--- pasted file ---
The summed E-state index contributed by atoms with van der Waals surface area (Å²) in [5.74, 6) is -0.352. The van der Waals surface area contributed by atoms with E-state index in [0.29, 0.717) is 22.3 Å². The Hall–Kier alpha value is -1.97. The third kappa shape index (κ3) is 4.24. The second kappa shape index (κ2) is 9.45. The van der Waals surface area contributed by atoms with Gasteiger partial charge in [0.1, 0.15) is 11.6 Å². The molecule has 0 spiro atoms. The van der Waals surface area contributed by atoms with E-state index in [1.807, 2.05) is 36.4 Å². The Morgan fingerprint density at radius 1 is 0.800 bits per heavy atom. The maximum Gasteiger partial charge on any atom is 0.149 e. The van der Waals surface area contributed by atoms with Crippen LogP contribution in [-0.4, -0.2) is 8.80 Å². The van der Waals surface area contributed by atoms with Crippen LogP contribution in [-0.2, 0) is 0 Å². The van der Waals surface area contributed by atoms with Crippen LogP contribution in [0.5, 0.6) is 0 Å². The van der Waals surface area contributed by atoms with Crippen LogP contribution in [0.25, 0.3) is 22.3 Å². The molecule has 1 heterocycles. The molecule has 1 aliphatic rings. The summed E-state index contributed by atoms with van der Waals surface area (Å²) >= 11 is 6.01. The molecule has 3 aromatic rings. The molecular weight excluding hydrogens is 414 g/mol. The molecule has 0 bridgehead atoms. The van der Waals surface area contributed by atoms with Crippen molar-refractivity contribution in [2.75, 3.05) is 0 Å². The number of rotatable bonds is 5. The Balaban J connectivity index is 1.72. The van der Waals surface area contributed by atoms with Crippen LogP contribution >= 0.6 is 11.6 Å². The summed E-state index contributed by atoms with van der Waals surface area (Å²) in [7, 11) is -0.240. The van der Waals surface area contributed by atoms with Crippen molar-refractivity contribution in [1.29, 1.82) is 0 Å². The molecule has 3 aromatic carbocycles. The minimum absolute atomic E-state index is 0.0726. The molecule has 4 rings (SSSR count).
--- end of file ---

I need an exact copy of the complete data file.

The summed E-state index contributed by atoms with van der Waals surface area (Å²) in [5.74, 6) is -0.352. The van der Waals surface area contributed by atoms with E-state index in [0.29, 0.717) is 22.3 Å². The Hall–Kier alpha value is -1.97. The third kappa shape index (κ3) is 4.24. The second kappa shape index (κ2) is 9.45. The van der Waals surface area contributed by atoms with Gasteiger partial charge in [0.1, 0.15) is 11.6 Å². The molecule has 0 spiro atoms. The van der Waals surface area contributed by atoms with E-state index in [1.807, 2.05) is 36.4 Å². The Morgan fingerprint density at radius 1 is 0.800 bits per heavy atom. The maximum Gasteiger partial charge on any atom is 0.149 e. The van der Waals surface area contributed by atoms with Crippen LogP contribution in [-0.4, -0.2) is 8.80 Å². The van der Waals surface area contributed by atoms with Crippen LogP contribution in [-0.2, 0) is 0 Å². The van der Waals surface area contributed by atoms with Crippen LogP contribution in [0.5, 0.6) is 0 Å². The van der Waals surface area contributed by atoms with Crippen LogP contribution in [0.25, 0.3) is 22.3 Å². The molecule has 1 heterocycles. The molecule has 1 aliphatic rings. The summed E-state index contributed by atoms with van der Waals surface area (Å²) >= 11 is 6.01. The molecule has 3 aromatic rings. The molecular weight excluding hydrogens is 414 g/mol. The molecule has 0 bridgehead atoms. The van der Waals surface area contributed by atoms with Crippen molar-refractivity contribution in [2.75, 3.05) is 0 Å². The number of rotatable bonds is 5. The Balaban J connectivity index is 1.72. The van der Waals surface area contributed by atoms with Crippen LogP contribution >= 0.6 is 11.6 Å². The summed E-state index contributed by atoms with van der Waals surface area (Å²) in [7, 11) is -0.240. The van der Waals surface area contributed by atoms with Crippen molar-refractivity contribution in [1.29, 1.82) is 0 Å². The molecule has 3 aromatic carbocycles. The minimum absolute atomic E-state index is 0.0726. The molecule has 4 rings (SSSR count).